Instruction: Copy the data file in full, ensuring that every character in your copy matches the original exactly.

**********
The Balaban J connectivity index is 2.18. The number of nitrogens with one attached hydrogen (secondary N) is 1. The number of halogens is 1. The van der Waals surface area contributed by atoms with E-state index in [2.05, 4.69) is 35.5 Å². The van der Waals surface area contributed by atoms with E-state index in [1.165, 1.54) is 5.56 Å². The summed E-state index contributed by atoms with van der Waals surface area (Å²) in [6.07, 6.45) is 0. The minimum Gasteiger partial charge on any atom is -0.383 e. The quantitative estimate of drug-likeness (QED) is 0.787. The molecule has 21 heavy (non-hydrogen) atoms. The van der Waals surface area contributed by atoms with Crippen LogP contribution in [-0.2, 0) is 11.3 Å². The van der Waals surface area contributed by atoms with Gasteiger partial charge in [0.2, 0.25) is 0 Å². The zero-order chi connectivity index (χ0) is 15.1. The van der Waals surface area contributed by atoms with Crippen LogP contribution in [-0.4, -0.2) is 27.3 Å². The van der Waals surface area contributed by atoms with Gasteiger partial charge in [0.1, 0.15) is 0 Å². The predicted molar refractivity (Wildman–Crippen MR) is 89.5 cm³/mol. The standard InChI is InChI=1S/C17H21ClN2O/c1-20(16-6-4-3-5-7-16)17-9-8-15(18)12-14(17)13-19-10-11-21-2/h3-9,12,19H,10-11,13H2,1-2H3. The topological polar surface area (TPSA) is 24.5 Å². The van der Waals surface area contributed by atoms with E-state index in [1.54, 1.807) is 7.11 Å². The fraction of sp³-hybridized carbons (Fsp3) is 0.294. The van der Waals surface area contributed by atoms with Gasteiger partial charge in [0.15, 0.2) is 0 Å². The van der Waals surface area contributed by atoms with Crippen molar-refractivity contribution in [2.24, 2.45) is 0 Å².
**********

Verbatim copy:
The Balaban J connectivity index is 2.18. The number of nitrogens with one attached hydrogen (secondary N) is 1. The number of halogens is 1. The van der Waals surface area contributed by atoms with E-state index in [2.05, 4.69) is 35.5 Å². The van der Waals surface area contributed by atoms with E-state index in [1.165, 1.54) is 5.56 Å². The summed E-state index contributed by atoms with van der Waals surface area (Å²) in [6.07, 6.45) is 0. The minimum Gasteiger partial charge on any atom is -0.383 e. The quantitative estimate of drug-likeness (QED) is 0.787. The molecule has 21 heavy (non-hydrogen) atoms. The van der Waals surface area contributed by atoms with Crippen LogP contribution in [-0.2, 0) is 11.3 Å². The van der Waals surface area contributed by atoms with Gasteiger partial charge in [0.2, 0.25) is 0 Å². The zero-order chi connectivity index (χ0) is 15.1. The van der Waals surface area contributed by atoms with Crippen LogP contribution in [-0.4, -0.2) is 27.3 Å². The van der Waals surface area contributed by atoms with Gasteiger partial charge in [0.1, 0.15) is 0 Å². The predicted molar refractivity (Wildman–Crippen MR) is 89.5 cm³/mol. The standard InChI is InChI=1S/C17H21ClN2O/c1-20(16-6-4-3-5-7-16)17-9-8-15(18)12-14(17)13-19-10-11-21-2/h3-9,12,19H,10-11,13H2,1-2H3. The topological polar surface area (TPSA) is 24.5 Å². The van der Waals surface area contributed by atoms with E-state index in [1.54, 1.807) is 7.11 Å². The fraction of sp³-hybridized carbons (Fsp3) is 0.294. The van der Waals surface area contributed by atoms with Gasteiger partial charge in [0.15, 0.2) is 0 Å². The van der Waals surface area contributed by atoms with Crippen molar-refractivity contribution in [2.24, 2.45) is 0 Å².